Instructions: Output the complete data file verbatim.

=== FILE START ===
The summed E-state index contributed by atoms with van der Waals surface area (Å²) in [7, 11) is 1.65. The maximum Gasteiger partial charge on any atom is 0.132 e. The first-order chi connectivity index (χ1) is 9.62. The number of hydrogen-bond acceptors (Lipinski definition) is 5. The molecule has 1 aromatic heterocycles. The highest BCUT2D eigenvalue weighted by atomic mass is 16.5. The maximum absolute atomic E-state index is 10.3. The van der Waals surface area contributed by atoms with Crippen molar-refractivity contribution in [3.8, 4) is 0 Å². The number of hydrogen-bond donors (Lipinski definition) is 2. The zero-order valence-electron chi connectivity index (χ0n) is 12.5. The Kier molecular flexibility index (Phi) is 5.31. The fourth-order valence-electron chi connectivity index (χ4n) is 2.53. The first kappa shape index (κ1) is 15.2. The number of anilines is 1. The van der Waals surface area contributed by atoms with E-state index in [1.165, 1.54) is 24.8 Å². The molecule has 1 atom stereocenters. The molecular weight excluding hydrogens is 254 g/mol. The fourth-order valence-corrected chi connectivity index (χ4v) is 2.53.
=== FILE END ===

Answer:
The summed E-state index contributed by atoms with van der Waals surface area (Å²) in [7, 11) is 1.65. The maximum Gasteiger partial charge on any atom is 0.132 e. The first-order chi connectivity index (χ1) is 9.62. The number of hydrogen-bond acceptors (Lipinski definition) is 5. The molecule has 1 aromatic heterocycles. The highest BCUT2D eigenvalue weighted by atomic mass is 16.5. The maximum absolute atomic E-state index is 10.3. The van der Waals surface area contributed by atoms with Crippen molar-refractivity contribution in [3.8, 4) is 0 Å². The number of hydrogen-bond donors (Lipinski definition) is 2. The zero-order valence-electron chi connectivity index (χ0n) is 12.5. The Kier molecular flexibility index (Phi) is 5.31. The fourth-order valence-electron chi connectivity index (χ4n) is 2.53. The first kappa shape index (κ1) is 15.2. The number of anilines is 1. The van der Waals surface area contributed by atoms with E-state index in [1.165, 1.54) is 24.8 Å². The molecule has 1 atom stereocenters. The molecular weight excluding hydrogens is 254 g/mol. The fourth-order valence-corrected chi connectivity index (χ4v) is 2.53.